OAKLAND, Calif. -- Adam Dunn is in a pennant race at last, and what an impression he made on his new team as the September stretch run began.
Dunn provided instant pop for the struggling Athletics, hitting a towering, two-run homer in his debut at-bat for Oakland to highlight a 6-1 win over the Seattle Mariners on Monday in a matchup of playoff contenders.
"I can speak pretty passionately about it; these chances don't come around very often, especially for some of us," said the 34-year-old Dunn, who has never played in the postseason. "We're going to take full advantage."
Acquired a day earlier in a trade with the Chicago White Sox, the 6-foot-6, 285-pound Dunn immediately became an imposing presence in the middle of Oakland's order. Dunn is the 12th player in Oakland history to homer in his first at-bat with the team.
A 14th-year major leaguer, Dunn homered during a five-run first inning. His drive was a welcome sight for a team that just got swept in a four-game series by the AL West-leading Los Angeles Angels and was shut out for 29 straight innings.
"That's the most excited, anxious, probably call it a little nervous, that I've been in a long time," said Dunn, who was thrown off by the celebratory tunnel formed by teammates in the dugout.
The A's broke loose a day after manager Bob Melvin let them have it in a closed-door team meeting. He called his team's play "embarrassing" and "pathetic" after the A's totaled just four runs in the sweep at Anaheim.
"They ran the opening kickoff back for a touchdown, and the game was over," Mariners manager Lloyd McClendon said. "It wasn't our day."
With 461 career home runs, Dunn tied Red Sox star David Ortiz for 35th place on the all-time list.
Dunn quickly staked Jason Hammel (2-5) to a lead. Hammel also started the season in Chicago and was traded by the Cubs in July.
"It had a little bit of a storybook-type theme," Melvin said of Dunn's debut. "We've really been lacking early energy, runs, he comes up to the plate and you're thinking to yourself, 'Boy, wouldn't it be great?' And he delivers. You got goosebumps. It was awesome."
Hammel allowed three hits and struck out five in eight innings to end a three-start winless stretch. It was just his second win since joining the A's from the Cubs on July 4.
A sellout crowd of 36,067 saw the A's win after a stretch in which they lost five of six.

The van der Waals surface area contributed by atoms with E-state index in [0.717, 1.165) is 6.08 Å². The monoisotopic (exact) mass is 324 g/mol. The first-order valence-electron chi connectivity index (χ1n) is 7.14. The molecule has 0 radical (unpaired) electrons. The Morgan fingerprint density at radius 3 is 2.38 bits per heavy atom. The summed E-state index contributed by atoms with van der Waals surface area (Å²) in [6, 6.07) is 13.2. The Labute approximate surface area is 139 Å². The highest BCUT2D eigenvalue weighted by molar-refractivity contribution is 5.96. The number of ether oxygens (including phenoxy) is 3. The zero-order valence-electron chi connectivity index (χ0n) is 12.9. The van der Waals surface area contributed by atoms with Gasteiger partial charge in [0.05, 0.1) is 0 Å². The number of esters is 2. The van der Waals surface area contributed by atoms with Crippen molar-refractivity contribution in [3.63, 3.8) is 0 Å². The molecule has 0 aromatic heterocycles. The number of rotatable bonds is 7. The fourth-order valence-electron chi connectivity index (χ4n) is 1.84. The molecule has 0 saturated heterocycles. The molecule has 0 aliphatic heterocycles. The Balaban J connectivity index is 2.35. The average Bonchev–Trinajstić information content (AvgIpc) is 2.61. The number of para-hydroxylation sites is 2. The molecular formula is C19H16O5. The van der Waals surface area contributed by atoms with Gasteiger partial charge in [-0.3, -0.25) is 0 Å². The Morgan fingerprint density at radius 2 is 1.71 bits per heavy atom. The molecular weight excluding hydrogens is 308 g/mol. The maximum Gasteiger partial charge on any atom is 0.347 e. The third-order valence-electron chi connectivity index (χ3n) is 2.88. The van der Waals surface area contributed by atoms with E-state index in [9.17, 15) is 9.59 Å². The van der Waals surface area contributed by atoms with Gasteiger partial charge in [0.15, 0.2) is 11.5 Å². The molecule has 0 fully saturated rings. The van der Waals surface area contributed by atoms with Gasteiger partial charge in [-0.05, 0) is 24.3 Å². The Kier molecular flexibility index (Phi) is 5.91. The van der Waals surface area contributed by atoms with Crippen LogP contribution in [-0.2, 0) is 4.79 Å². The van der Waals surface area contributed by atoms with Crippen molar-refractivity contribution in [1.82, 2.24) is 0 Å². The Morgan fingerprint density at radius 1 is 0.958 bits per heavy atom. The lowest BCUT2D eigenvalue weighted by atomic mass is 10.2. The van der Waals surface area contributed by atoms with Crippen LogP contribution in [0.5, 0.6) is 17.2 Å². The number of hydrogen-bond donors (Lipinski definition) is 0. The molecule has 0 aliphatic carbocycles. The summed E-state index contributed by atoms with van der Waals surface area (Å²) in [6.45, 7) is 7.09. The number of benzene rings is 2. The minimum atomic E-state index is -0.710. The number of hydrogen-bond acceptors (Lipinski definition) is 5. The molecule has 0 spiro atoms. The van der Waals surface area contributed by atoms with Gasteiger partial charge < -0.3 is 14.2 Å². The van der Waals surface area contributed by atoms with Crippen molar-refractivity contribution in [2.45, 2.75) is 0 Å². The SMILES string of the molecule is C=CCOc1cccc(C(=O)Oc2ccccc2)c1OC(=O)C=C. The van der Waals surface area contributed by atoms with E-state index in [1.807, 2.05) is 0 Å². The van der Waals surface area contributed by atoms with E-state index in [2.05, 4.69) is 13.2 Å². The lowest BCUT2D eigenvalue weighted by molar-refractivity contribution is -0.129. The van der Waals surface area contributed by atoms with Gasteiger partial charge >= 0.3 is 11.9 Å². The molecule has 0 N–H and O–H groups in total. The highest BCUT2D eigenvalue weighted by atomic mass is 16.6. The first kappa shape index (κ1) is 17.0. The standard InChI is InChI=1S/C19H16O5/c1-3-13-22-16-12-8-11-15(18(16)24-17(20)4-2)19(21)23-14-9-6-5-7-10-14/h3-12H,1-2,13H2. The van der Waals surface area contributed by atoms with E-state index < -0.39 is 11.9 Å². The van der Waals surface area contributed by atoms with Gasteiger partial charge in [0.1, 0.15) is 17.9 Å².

"That's the best crowd I've ever played with," Dunn said. "I'm serious. It's unbelievable. If it's like that every night here, it's going to be a fun little ride."
Brad Miller homered leading off the sixth for Seattle, which came into the series opener as the American League's top road team.
Robinson Cano's 21-game hitting streak against the A's ended. It dated to Sept. 22, 2012.
Mariners: OF Michael Saunders, on the disabled list since July 11 with a strained left oblique, reported to Arizona to work on strengthening and get some at-bats in simulated games before the club determines the next step in his rehab.
Athletics: CF Coco Crisp will have more trigger-point injections for neck stiffness after colliding with the outfield wall Friday. He hit batting practice right-handed. C John Jaso (concussion) swung in the indoor cage and hopes to hit outside Tuesday.
Mariners: LHP James Paxton (4-1, 1.83 ERA) makes his first career appearance against the A's as he looks to win his second straight start. Paxton is 7-1 with a 1.71 ERA in 11 career starts.
Athletics: RHP Sonny Gray (13-7, 3.03) is 4-0 with a 1.10 ERA in his first five starts against Seattle, his most victories against any team.
Mariners: Placed 1B-DH Jesus Montero on the suspended list. Montero, 24, was recalled from his rehabilitation assignment Friday following a verbal altercation with a Mariners scout at a Class A Northwest League game. ... September call-up RHP Carson Smith made his major league debut in the eighth. He threw two pitches and retired Josh Donaldson on a grounder.
Athletics: Reinstated SS Jed Lowrie from the 15-day disabled list, and he singled in his first at-bat since Aug. 13. He suffered a hairline fracture of his right index finger Aug. 4.